“Be passionate,” was the key advice from Dian Grueneich to anyone interested in energy efficiency. Ms Grueneich is the commissioner at the State of Californian Public Utilities Commission, and she has been instrumental over the last two decades in ensuring that California’s energy use per capita has not increased while the state’s economy has grown rapidly. On Wednesday she received an award from her efforts from the Alliance to Save Energy, at its EEGlobal conference in Paris.
As several of the speakers at the conference noted, energy efficiency is not usually regarded as the most exciting of subjects. Saving is never as glamorous as spending, even though the latter gets us into such trouble.
But only with a single-minded devotion to efficiency, she said, can energy-saving experts hope to win through the layers of corporate apathy, ignorance, misunderstanding, and – not least – structural problems that hamper the uptake of energy efficiency programmes in companies.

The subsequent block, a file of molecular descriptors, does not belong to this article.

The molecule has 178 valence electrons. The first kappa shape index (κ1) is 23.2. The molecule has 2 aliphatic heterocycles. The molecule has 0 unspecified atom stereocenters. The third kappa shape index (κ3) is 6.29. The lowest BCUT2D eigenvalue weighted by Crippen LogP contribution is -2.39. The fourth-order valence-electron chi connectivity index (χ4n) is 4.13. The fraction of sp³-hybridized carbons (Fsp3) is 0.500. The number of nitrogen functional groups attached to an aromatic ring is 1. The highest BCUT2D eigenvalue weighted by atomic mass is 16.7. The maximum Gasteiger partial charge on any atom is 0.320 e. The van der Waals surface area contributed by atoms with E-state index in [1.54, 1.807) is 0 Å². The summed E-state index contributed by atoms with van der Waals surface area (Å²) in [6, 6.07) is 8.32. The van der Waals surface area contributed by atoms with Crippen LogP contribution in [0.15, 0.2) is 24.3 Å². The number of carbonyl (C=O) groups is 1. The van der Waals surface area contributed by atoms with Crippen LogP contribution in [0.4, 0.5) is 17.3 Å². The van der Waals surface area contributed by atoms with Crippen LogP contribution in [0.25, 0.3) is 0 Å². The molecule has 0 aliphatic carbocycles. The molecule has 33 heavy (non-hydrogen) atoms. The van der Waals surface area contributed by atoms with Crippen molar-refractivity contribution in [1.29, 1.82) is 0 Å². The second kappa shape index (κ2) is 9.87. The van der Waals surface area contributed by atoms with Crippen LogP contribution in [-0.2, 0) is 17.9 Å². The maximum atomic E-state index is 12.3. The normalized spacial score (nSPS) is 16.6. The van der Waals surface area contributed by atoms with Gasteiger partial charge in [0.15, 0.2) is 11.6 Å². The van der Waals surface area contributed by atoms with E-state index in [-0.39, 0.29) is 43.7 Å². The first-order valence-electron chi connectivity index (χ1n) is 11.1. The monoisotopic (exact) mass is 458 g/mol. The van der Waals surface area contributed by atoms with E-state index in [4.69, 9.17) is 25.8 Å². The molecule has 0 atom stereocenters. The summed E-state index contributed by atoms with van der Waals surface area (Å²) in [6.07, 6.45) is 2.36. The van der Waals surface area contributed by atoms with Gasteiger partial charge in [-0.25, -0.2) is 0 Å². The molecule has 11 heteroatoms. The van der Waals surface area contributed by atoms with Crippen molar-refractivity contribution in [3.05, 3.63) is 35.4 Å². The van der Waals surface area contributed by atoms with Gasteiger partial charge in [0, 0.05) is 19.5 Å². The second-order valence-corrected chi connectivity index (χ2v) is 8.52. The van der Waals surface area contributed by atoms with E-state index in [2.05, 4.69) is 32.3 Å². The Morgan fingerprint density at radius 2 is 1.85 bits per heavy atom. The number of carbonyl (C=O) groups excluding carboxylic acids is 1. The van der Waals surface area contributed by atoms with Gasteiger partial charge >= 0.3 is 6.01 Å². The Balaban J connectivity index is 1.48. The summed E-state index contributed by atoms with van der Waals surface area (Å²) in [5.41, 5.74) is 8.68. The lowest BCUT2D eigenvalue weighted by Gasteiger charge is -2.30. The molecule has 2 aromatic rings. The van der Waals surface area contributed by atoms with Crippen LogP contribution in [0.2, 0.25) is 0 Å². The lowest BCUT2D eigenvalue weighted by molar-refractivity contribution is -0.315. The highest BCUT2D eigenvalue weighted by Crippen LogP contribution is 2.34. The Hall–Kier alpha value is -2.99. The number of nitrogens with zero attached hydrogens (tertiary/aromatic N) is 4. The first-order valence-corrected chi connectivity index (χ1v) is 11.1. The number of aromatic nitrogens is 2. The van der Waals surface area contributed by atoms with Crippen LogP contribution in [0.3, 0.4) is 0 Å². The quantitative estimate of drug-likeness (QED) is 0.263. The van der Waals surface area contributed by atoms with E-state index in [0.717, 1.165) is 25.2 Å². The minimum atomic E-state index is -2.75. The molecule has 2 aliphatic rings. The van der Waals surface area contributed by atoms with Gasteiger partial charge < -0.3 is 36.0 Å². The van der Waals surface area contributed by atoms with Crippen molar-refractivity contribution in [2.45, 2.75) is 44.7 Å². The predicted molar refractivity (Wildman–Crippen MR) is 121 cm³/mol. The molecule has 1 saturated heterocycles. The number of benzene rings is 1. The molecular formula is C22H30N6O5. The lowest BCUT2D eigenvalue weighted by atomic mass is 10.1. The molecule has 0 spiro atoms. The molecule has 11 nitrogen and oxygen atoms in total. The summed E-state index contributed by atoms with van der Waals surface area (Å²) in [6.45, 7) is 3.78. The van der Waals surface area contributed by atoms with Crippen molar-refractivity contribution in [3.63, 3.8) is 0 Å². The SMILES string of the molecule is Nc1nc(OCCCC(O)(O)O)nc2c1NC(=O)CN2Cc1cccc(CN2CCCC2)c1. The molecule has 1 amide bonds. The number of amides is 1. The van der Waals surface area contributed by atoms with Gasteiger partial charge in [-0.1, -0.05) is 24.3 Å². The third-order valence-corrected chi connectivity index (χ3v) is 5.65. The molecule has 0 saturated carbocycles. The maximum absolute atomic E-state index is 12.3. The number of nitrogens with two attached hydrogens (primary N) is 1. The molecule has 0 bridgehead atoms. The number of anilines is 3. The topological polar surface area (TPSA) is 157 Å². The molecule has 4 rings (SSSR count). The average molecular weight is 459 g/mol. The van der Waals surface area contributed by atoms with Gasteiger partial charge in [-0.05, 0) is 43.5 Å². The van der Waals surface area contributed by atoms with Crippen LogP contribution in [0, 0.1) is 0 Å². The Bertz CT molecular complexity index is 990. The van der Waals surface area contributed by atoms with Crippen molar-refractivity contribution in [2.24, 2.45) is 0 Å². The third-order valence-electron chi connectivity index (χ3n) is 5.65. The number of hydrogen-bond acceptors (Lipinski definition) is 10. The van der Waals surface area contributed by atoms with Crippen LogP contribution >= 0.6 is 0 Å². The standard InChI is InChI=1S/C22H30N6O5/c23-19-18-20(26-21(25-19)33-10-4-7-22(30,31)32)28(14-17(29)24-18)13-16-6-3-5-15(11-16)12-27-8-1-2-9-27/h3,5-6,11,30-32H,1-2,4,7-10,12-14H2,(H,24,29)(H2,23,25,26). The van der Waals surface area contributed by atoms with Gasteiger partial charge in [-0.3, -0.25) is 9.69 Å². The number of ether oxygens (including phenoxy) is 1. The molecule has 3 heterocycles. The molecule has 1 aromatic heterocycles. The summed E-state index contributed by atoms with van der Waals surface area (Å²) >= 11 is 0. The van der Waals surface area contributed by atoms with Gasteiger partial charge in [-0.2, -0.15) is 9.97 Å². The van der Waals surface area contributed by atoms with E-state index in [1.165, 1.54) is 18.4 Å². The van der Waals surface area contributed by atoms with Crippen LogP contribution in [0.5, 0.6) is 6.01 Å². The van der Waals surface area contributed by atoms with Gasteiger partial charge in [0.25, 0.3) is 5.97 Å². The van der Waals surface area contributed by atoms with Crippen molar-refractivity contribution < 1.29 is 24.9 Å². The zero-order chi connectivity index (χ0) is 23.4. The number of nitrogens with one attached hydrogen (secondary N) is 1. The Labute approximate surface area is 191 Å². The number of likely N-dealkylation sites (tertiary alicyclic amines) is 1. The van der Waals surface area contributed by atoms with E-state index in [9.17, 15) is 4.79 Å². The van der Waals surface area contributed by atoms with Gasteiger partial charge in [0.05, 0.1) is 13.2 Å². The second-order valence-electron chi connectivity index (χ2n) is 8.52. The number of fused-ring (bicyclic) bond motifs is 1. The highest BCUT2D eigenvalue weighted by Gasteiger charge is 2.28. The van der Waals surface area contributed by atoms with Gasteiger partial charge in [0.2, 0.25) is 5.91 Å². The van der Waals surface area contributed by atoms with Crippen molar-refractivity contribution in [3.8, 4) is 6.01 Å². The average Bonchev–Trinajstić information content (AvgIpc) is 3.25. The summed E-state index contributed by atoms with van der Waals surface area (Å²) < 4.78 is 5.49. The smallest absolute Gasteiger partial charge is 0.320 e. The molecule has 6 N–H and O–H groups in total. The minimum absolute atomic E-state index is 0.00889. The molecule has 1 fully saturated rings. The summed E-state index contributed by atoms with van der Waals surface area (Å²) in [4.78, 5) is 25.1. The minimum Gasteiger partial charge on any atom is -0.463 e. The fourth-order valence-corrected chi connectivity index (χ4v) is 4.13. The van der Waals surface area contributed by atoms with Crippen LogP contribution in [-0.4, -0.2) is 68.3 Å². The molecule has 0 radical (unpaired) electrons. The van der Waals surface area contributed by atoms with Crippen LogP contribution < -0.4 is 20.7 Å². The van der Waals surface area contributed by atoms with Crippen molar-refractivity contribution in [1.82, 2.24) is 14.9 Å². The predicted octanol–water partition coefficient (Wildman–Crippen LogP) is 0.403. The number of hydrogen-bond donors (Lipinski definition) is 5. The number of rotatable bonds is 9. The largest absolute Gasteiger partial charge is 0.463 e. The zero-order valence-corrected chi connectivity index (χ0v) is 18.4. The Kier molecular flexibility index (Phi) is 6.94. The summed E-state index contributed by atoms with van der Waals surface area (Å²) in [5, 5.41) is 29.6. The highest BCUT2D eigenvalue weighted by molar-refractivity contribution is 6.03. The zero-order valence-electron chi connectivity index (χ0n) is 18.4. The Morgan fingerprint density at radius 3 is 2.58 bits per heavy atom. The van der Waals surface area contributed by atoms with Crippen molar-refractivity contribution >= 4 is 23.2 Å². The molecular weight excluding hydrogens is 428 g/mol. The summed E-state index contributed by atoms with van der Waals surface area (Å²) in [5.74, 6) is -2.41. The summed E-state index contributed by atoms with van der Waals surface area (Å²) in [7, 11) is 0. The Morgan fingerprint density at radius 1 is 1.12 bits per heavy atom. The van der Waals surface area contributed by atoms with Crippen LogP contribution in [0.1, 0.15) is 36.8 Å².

Apathy, ignorance and misunderstanding are the lot of most new ideas, certainly those that are not glamorous, calculated to result in a large (real or imaginary) lift in sales, or that cannot be expressed with numbers after them, such as 2.0.
But the structural inhibitors to energy efficiency are perhaps more difficult to get over. These include the fact that introducing efficiency measures can be a cost to the department implementing it, while making savings for other departments.
So, as Ms Grueneich said, passion is certainly needed to press ahead with energy efficiency programmes. So is the ability to see behind the veneer of glamour, or the lack of it, to the real substance of ideas. Companies that can see the real substance can be quickly convinced that energy efficiency makes sense – as the Carbon Trust points out, reducing energy bills by 20 per cent could add the same amount to your profits as a 5 per cent increase in sales.